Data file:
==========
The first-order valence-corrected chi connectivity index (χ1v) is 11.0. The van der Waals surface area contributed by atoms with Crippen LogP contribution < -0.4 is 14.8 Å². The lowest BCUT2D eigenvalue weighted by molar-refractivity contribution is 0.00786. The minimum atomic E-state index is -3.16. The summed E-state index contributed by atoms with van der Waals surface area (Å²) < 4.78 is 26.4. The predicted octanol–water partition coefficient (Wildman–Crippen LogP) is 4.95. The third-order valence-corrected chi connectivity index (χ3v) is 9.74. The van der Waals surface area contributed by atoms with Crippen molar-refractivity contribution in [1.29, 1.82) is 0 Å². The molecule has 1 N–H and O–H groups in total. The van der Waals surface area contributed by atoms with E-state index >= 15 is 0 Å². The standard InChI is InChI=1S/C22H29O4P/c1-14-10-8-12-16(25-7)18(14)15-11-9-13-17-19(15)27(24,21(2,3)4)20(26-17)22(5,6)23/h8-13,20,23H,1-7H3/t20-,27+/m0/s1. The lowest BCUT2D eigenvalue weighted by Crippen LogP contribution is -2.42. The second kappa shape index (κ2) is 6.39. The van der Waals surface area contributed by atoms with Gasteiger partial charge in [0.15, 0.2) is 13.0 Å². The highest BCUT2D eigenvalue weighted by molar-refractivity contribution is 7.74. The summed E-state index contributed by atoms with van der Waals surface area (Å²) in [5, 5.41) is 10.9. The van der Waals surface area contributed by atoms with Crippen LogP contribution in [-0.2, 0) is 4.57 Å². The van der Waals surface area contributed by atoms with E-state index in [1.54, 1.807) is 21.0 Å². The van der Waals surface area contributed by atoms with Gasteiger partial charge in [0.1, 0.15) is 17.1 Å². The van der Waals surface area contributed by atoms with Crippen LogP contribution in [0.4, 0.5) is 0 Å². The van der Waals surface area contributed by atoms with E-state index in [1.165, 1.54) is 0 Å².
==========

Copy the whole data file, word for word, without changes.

The first-order valence-corrected chi connectivity index (χ1v) is 11.0. The van der Waals surface area contributed by atoms with Crippen LogP contribution < -0.4 is 14.8 Å². The lowest BCUT2D eigenvalue weighted by molar-refractivity contribution is 0.00786. The minimum atomic E-state index is -3.16. The summed E-state index contributed by atoms with van der Waals surface area (Å²) < 4.78 is 26.4. The predicted octanol–water partition coefficient (Wildman–Crippen LogP) is 4.95. The third-order valence-corrected chi connectivity index (χ3v) is 9.74. The van der Waals surface area contributed by atoms with Crippen molar-refractivity contribution in [1.29, 1.82) is 0 Å². The molecule has 1 N–H and O–H groups in total. The van der Waals surface area contributed by atoms with E-state index >= 15 is 0 Å². The standard InChI is InChI=1S/C22H29O4P/c1-14-10-8-12-16(25-7)18(14)15-11-9-13-17-19(15)27(24,21(2,3)4)20(26-17)22(5,6)23/h8-13,20,23H,1-7H3/t20-,27+/m0/s1. The lowest BCUT2D eigenvalue weighted by Crippen LogP contribution is -2.42. The second kappa shape index (κ2) is 6.39. The van der Waals surface area contributed by atoms with Gasteiger partial charge in [0.15, 0.2) is 13.0 Å². The highest BCUT2D eigenvalue weighted by molar-refractivity contribution is 7.74. The summed E-state index contributed by atoms with van der Waals surface area (Å²) in [5, 5.41) is 10.9. The van der Waals surface area contributed by atoms with Crippen LogP contribution in [-0.2, 0) is 4.57 Å². The van der Waals surface area contributed by atoms with E-state index in [1.54, 1.807) is 21.0 Å². The van der Waals surface area contributed by atoms with Gasteiger partial charge in [0.1, 0.15) is 17.1 Å². The van der Waals surface area contributed by atoms with Crippen LogP contribution in [0.4, 0.5) is 0 Å². The van der Waals surface area contributed by atoms with E-state index in [1.165, 1.54) is 0 Å².